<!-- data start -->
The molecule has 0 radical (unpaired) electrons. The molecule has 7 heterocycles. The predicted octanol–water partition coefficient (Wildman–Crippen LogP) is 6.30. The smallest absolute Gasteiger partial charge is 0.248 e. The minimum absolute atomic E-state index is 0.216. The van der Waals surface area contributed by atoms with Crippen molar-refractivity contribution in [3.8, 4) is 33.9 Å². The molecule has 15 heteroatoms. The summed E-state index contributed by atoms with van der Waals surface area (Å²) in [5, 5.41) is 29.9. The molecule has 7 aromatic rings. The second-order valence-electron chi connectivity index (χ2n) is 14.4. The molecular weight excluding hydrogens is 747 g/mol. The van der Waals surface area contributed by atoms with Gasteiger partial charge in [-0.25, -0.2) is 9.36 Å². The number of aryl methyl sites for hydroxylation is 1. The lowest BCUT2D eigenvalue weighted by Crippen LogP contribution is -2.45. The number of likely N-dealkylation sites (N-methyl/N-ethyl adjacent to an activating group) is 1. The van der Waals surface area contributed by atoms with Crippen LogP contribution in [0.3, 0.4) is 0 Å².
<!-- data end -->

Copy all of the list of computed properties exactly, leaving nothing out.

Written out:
The molecule has 0 radical (unpaired) electrons. The molecule has 7 heterocycles. The predicted octanol–water partition coefficient (Wildman–Crippen LogP) is 6.30. The smallest absolute Gasteiger partial charge is 0.248 e. The minimum absolute atomic E-state index is 0.216. The van der Waals surface area contributed by atoms with Crippen molar-refractivity contribution in [3.8, 4) is 33.9 Å². The molecule has 15 heteroatoms. The summed E-state index contributed by atoms with van der Waals surface area (Å²) in [5, 5.41) is 29.9. The molecule has 7 aromatic rings. The second-order valence-electron chi connectivity index (χ2n) is 14.4. The molecular weight excluding hydrogens is 747 g/mol. The van der Waals surface area contributed by atoms with Gasteiger partial charge in [-0.25, -0.2) is 9.36 Å². The number of aryl methyl sites for hydroxylation is 1. The lowest BCUT2D eigenvalue weighted by Crippen LogP contribution is -2.45. The number of likely N-dealkylation sites (N-methyl/N-ethyl adjacent to an activating group) is 1. The van der Waals surface area contributed by atoms with Crippen LogP contribution in [0.3, 0.4) is 0 Å².